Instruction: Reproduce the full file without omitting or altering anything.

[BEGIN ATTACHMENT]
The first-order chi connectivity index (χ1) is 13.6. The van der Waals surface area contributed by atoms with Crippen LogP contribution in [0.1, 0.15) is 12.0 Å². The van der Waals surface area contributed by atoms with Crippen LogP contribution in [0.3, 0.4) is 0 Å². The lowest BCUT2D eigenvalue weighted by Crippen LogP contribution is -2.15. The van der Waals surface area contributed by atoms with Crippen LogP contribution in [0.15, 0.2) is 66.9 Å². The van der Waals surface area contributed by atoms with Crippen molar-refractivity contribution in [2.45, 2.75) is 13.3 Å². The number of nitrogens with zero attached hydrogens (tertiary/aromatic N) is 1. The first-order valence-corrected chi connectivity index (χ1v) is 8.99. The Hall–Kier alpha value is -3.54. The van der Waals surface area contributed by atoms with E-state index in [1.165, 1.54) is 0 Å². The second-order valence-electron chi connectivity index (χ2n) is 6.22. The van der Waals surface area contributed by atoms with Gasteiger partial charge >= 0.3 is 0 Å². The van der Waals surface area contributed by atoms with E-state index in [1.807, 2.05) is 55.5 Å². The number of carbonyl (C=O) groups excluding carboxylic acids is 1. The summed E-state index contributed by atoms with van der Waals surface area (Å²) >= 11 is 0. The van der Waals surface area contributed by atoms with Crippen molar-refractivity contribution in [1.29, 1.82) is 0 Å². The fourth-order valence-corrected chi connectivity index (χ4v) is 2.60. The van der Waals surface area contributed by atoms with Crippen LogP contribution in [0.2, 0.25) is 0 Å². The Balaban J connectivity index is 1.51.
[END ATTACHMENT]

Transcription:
The first-order chi connectivity index (χ1) is 13.6. The van der Waals surface area contributed by atoms with Crippen LogP contribution in [0.1, 0.15) is 12.0 Å². The van der Waals surface area contributed by atoms with Crippen LogP contribution in [0.3, 0.4) is 0 Å². The lowest BCUT2D eigenvalue weighted by Crippen LogP contribution is -2.15. The van der Waals surface area contributed by atoms with Crippen LogP contribution in [0.15, 0.2) is 66.9 Å². The van der Waals surface area contributed by atoms with Crippen molar-refractivity contribution in [2.45, 2.75) is 13.3 Å². The number of nitrogens with zero attached hydrogens (tertiary/aromatic N) is 1. The first-order valence-corrected chi connectivity index (χ1v) is 8.99. The Hall–Kier alpha value is -3.54. The van der Waals surface area contributed by atoms with E-state index in [1.165, 1.54) is 0 Å². The second-order valence-electron chi connectivity index (χ2n) is 6.22. The van der Waals surface area contributed by atoms with Gasteiger partial charge >= 0.3 is 0 Å². The van der Waals surface area contributed by atoms with E-state index in [1.807, 2.05) is 55.5 Å². The number of carbonyl (C=O) groups excluding carboxylic acids is 1. The summed E-state index contributed by atoms with van der Waals surface area (Å²) >= 11 is 0. The van der Waals surface area contributed by atoms with Crippen molar-refractivity contribution in [1.29, 1.82) is 0 Å². The fourth-order valence-corrected chi connectivity index (χ4v) is 2.60. The van der Waals surface area contributed by atoms with Crippen LogP contribution in [0.2, 0.25) is 0 Å². The Balaban J connectivity index is 1.51.